Billionaire Activist Gurus Are Brawling It Out In This Sector

Following the moves of billionaire investors can be a great strategy -- if you do it prudently.

Many of the great money managers run concentrated portfolios, with the majority of their fund invested in a small number of stocks. That means these managers usually have a high degree of conviction when it comes to their picks.

One such fund is activist hedge fund Third Point, which Daniel Loeb founded in 1995. His $14 billion flagship fund returned 25% last year, and its success over the past couple of years has been driven by major investments in Yahoo (Nasdaq: YHOO ) , AIG (NYSE: AIG ) and Delphi Automotive (NYSE: DLPH ) .

During this year's first quarter, Loeb and Third Point bought 2.5 million shares of drugmaker Actavis (NYSE: ACT ) , making it the hedge fund's largest holding.

Actavis develops and manufactures branded and generic drugs, with a focus on urology and women's health. Its generic drug portfolio should benefit from a shift toward cost-effective health care.

Actavis has been on an acquisition spree, which should help the company deliver an earnings growth rate in the high teens over the next few years. In less than two years, Actavis has already closed two acquisitions and is poised to wrap up another.

Formerly known as Watson Pharmaceutical, Actavis changed its name after buying Actavis Group in 2012 for $5.25 billion. It completed its second major acquisition just a year later, when it bought up Warner Chilcott for $8.5 billion.

Its next acquisition is likely to be its pending buyout of Forest Laboratories (NYSE: FRX ) . Forest is no small company, with a market cap of $25 billion. Carl Icahn -- a peer of Loeb's among billionaire activist investors -- owned just over 11% of Forest at the time of the buyout.

Another drugmaker that has been growing through acquisitions is Valeant Pharmaceuticals (NYSE: VRX ) , which also has a billionaire activist involved: Bill Ackman's Pershing Square Capital owns just under 10% of the company. There was previous speculation that Valeant and Actavis might merge -- and Valeant was also interested in buying Forest Labs -- but with Ackman's help, Valeant is now focused on a $50 billion acquisition of Allergan (NYSE: AGN ) .

The Forest Labs deal should be a big step in building up Actavis' branded drug portfolio. It should also allow Actavis to add new revenue and pipeline products, including products in treating cardiovascular, central nervous system and gastrointestinal disorders. Analysts expect Forest Labs' earnings to hit $2 billion by 2020, compared with $165 million over the past 12 months.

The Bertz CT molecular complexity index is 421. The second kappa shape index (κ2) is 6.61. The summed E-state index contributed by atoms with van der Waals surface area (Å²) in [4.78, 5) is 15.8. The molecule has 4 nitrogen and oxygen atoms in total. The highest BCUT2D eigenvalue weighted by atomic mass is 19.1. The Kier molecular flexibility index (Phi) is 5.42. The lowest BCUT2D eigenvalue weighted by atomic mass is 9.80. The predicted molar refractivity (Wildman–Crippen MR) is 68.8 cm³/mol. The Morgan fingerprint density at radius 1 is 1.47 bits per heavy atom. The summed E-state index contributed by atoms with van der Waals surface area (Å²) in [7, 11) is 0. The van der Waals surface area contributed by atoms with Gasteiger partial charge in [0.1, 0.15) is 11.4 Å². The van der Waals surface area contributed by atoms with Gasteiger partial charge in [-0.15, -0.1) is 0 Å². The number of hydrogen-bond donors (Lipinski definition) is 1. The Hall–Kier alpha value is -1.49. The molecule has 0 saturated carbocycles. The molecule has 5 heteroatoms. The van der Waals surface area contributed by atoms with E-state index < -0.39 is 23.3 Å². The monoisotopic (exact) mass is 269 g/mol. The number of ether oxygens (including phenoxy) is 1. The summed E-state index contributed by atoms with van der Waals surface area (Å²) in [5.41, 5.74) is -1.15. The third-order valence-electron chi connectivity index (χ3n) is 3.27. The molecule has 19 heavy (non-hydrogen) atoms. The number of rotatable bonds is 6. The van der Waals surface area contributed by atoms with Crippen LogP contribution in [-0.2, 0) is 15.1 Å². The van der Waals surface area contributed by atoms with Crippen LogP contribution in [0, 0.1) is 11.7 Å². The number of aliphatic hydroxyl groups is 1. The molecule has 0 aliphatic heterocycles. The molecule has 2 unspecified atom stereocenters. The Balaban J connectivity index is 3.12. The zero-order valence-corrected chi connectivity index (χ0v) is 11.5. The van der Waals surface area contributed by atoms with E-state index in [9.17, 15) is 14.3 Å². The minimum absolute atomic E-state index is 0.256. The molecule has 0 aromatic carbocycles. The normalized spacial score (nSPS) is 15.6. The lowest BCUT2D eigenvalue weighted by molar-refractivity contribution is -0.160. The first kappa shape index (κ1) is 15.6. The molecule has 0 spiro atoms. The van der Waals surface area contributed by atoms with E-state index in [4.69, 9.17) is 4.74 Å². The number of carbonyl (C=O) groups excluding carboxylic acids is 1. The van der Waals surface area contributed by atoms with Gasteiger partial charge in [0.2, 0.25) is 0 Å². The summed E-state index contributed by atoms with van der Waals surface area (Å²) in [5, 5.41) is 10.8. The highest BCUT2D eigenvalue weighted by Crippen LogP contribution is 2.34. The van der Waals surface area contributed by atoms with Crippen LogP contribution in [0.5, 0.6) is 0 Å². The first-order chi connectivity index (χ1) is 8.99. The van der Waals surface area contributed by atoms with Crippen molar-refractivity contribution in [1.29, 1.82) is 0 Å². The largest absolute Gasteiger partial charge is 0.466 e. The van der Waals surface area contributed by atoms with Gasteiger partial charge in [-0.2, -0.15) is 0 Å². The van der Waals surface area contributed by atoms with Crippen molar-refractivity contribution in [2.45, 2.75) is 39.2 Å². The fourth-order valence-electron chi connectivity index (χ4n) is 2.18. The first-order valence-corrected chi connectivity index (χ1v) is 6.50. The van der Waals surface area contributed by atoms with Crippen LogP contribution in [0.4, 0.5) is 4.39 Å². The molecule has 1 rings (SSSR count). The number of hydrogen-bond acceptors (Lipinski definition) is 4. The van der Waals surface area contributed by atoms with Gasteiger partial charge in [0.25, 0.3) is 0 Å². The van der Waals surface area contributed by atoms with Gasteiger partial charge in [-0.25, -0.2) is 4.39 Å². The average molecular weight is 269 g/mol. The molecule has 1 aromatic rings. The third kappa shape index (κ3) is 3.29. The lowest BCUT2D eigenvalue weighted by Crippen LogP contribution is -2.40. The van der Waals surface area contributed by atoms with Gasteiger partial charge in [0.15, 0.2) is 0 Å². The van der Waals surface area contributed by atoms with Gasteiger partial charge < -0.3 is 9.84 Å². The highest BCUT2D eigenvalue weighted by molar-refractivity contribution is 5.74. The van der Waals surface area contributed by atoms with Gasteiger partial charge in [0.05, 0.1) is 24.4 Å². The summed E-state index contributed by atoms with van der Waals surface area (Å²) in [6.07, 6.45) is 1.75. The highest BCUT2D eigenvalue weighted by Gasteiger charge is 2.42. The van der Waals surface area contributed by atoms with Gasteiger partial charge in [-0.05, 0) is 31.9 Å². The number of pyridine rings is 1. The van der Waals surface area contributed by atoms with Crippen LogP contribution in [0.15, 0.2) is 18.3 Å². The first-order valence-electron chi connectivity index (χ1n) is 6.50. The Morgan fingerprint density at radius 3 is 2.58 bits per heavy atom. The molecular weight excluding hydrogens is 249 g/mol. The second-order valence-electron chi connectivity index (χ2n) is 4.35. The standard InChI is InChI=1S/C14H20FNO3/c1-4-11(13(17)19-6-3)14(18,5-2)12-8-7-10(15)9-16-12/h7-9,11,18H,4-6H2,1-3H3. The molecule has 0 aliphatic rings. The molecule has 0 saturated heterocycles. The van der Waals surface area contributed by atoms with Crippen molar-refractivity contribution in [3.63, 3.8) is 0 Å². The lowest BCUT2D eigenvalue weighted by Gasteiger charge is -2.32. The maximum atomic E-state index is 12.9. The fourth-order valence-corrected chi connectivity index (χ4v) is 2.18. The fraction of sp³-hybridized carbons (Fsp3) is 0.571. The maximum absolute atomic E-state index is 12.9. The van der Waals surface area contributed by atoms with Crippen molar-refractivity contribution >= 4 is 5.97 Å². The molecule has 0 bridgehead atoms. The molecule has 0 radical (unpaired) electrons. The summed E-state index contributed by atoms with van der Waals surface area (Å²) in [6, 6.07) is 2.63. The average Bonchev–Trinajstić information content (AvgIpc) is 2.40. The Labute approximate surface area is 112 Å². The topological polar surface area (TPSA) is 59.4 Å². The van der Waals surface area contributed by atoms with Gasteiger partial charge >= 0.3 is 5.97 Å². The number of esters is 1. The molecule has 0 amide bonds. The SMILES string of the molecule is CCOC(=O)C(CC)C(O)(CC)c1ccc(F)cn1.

Thanks to its acquisitions, Actavis is posed for strong earnings growth: Wall Street expects earnings to grow at an annualized rate of 19% over the next five years. That strong expected earnings growth is attractively priced, too, as Actavis' price/earnings-to-growth ratio ( PEG ) is a mere 0.8.

Actavis trades at a forward P/E ratio of 12.5 based on next year's earnings estimates. However, its historical average P/E is 25, and the industry average P/E multiple is 34. Once Actavis fully integrates its new acquisitions, its margins should move toward industry averages. Its gross margin came in at 47% for the past 12 months, compared with the industry average of 54%. As Actavis' margins move more in line with its peers, so should its valuation.

Risks to Consider: Hedge funds don't have to disclose their holdings until 45 days after the end of the quarter, which means a fund may have sold its position by the time of its SEC filing (though this seems unlikely in Loeb's case). Actavis has also grown through a robust acquisition strategy; one poorly executed acquisition could have a negative impact on growth expectations.

Action to Take --> A forward P/E of 18 times 2015 earnings estimates of $16.61 a share gives a price target for ACT of $300 -- nearly 45% from current levels.

The views and opinions expressed herein are the views and opinions of the author and do not necessarily reflect those of Nasdaq, Inc.

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The views and opinions expressed herein are the views and opinions of the author and do not necessarily reflect those of Nasdaq, Inc.

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